Avoidant Restrictive Food Intake Disorder Treatment in Dallas, TX

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Avoidant/restrictive food intake disorder is an eating disorder in which the body is denied the nutrients that it needs to function properly. As a result, all bodily functions slow down in order to conserve energy and can lead to serious medical problems. Although adults suffer from Avoidant/restrictive food intake disorder (ARFID), the condition is most prevalent teens. For this reason, ARFID treatment is critically important and Eating Disorder Solutions provides comprehensive treatment in Dallas, Texas.

Avoidant/Restrictive Food Intake Disorder Treatment

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Avoidant/Restrictive Food Intake Disorder (ARFID) Treatment at Eating Disorder Solutions

The unique nature and prevalence of Avoidant/restrictive food intake disorder (ARFID) requires a specialized approach to treatment. Since the condition develops differently in each individual, the treatment should be truly customized according to your needs or the needs of a loved one. That’s exactly what we do at Eating Disorder Solutions. We believe in holistic, client-centered care that addresses not only the physical damage, but also the emotional and mental damage related to Avoidant/restrictive food intake disorder (ARFID).


In order to achieve that, we get to know each client on a personal level. Our compassionate team of licensed specialists are dedicated to offering support and guidance through every step of Avoidant/restrictive food intake disorder (ARFID) treatment. From residential care to outpatient support, our goal is to ensure that individuals are stable and healthy before they leave our treatment center. We even prepare individuals and their families for maintaining healthy nutrition to prevent relapse.

Symptoms of Avoidant/Restrictive Food Intake Disorder

What Is Avoidant/Restrictive Food Intake Disorder (ARFID)?

Previously referred to as selective eating disorder, avoidant/restrictive food intake disorder has been recognized as an eating disorder by the American Psychiatric Association. It lists the condition in the fifth edition of the Diagnostic and Statistical Manual of Mental Disorders. The DSM includes classifications, diagnostic criteria and treatment guidance for various mental and behavioral health disorders.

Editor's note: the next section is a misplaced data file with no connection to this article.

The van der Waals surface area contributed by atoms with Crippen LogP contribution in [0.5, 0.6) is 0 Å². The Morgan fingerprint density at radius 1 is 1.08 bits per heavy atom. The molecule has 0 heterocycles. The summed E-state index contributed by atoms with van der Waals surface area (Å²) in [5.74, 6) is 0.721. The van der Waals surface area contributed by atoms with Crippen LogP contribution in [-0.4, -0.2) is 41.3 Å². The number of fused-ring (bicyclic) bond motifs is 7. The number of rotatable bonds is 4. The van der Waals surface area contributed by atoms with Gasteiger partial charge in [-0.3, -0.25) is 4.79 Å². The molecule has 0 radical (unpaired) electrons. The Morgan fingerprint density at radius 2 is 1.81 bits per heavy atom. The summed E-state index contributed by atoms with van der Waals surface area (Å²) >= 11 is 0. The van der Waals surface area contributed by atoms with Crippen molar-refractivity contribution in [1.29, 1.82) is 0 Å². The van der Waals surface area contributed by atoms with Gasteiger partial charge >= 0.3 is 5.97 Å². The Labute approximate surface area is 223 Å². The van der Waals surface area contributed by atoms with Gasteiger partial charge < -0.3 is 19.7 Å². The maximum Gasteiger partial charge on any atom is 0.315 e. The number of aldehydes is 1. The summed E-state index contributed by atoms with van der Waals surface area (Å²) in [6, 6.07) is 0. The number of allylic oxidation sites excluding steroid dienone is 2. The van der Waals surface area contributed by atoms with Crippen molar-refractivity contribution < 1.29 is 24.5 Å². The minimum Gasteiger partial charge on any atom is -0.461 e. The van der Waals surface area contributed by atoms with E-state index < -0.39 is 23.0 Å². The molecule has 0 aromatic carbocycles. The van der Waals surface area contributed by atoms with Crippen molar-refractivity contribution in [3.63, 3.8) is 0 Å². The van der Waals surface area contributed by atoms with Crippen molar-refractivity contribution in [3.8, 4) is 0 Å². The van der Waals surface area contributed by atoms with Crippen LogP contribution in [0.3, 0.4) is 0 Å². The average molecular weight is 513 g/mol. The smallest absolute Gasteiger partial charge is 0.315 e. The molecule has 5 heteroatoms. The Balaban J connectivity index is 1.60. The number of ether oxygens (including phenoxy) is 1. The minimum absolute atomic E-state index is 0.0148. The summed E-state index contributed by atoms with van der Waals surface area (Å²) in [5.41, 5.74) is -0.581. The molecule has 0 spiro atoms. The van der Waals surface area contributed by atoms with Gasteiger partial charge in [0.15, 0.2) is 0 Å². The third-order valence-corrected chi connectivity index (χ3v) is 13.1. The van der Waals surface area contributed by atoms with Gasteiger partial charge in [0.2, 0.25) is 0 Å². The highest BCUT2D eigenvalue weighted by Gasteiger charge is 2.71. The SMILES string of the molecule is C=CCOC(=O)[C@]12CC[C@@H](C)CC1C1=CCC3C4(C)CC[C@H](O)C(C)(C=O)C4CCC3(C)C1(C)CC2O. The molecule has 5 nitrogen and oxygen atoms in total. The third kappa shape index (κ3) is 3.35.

Compared to other eating disorders like anorexia, bulimia and binge eating, Avoidant/restrictive food intake disorder (ARFID) doesn’t involve a desire to improve body image or lose weight. Individuals with this condition don’t follow eating rituals for any reason. Instead, they feel the need to avoid or restrict specific foods or all foods to the point that it damages their health. Some individuals don’t eat foods of certain colors, textures or types because they relate them to traumatic incidents. For others, ARFID involves the eating process in general.


As a result, individuals who suffer from Avoidant/restrictive food intake disorder (ARFID) don’t get enough nutrition to meet their body’s needs. Along with nutrient deficiencies, they could lose weight and develop a fatal electrolyte imbalance or other serious health issues. Therefore, it’s essential that they get ARFID treatment as soon as possible.

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Residential and Outpatient Avoidant/Restrictive Food Intake Disorder (ARFID) Treatment Programs